In John 4, the Lord “must needs go through Samaria” on his way back to Galilee in the North. But, in fact, he really didn’t need to go this way. Customarily, Jews went around Samaria to go north because they considered the Samarians inferior.
They were, in a sense. They were descendants of Jews who had been left in the Northern Kingdom by the Assyrians in 722 b.c. The Assyrians had move in pagans from other lands they had conquered, and these Jews had intermarried with them. They had also taught them the way of the God of Israel after a fashion, but the new arrivals also kept worshipping their pagan gods. This was the source of a patchwork kind of religion in Samaria.
But it was necessary for him to go through Samaria so that he could encounter this woman, and thus bring the Gospel to these people. But this was just not done.
Lesson one: Doing the will of God sometimes takes me where I otherwise have no business.
Here is an interesting thing. It says he was wearied by the journey and sat thus on the well. The way he sat, he just looked exhausted. The word “wearied” interested me. It is from a word that means “cut down” like grain is cut down with a sickle. He was “cut down” by the difficulty of the journey. When the woman saw him, he looked like had been cut down.
Lesson two: The Scripture indicates that Christ, during his earthly sojourn, identified with our day to day suffering. How many times have I felt cut down by -- well just stuff. Right now I am saying a good-bye to a hope I have cherished for a while. But it will not happen; another in a line of beloved people to whom I have had to say good-bye in some sense: people who died, or moved away, or something else. And here is another one. And I feel like the stalk-left-standing of freshly sickled grain, standing in the hot sun, drying out, oozing sadness.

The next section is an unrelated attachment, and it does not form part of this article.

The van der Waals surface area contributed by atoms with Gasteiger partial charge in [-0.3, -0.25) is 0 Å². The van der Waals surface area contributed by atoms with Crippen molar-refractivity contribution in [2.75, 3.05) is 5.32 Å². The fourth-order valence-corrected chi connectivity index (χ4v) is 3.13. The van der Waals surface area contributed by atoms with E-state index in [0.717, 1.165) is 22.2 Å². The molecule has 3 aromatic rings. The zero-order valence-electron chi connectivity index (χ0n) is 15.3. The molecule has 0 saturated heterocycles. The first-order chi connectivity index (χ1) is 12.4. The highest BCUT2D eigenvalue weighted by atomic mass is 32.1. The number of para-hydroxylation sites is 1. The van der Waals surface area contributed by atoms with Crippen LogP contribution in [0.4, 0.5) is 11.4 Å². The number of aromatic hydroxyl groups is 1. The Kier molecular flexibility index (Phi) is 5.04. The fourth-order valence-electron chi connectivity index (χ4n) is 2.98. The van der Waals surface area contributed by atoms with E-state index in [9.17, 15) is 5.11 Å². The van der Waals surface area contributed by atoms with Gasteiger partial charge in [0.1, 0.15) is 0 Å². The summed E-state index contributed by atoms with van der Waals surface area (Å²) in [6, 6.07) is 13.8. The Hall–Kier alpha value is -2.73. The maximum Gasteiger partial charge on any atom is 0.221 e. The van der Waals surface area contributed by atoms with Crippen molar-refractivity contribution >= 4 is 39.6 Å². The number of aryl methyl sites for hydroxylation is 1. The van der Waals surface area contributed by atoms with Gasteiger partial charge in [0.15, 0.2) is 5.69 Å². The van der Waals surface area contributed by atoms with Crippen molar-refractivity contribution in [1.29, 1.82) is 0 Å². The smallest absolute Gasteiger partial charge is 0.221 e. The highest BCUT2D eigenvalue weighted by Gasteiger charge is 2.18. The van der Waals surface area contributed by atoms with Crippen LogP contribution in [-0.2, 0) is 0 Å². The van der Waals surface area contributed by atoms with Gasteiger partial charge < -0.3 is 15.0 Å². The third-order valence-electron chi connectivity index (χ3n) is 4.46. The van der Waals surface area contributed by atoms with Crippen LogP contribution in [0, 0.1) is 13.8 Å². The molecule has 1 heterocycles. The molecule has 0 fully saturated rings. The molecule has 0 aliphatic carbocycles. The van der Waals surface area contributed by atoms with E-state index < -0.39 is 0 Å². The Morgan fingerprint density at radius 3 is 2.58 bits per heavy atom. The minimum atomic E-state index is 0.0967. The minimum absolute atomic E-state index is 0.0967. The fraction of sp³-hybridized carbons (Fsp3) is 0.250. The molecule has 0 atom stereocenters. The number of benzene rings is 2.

Well, so what happened to him. A nice lady of questionable reputation came and gave him some water. And this led to one of the most notable presentations of the Gospel Message in John’s book. That is for another day.
But here, when Christ came into the world as a man, he encountered the daily difficulties and unpleasantries that march against us every-day earth dwellers. And in the process of his doing of his Father’s will, these things wore him down, cut him down.
So much for a mythical, surreal, storybook type of Christianity where everyone gets saved and lives happily everafter, lives “the abundant life” and goes from day to day “having the victory!” Sometimes this is the way Christianity is presented. And there are times of unspeakable joy, and times of great enjoyment in fellowship with God. But the idea that it is always this way is hokey.
What is not hokey is that the world is fallen, not as God made it. And that, thanks to people like me, it is a mess. But that God is working to redeem it and to restore all things in such a way that His Son, Jesus Christ, will be glorified by all redeemed mankind and that in this, God will be glorified.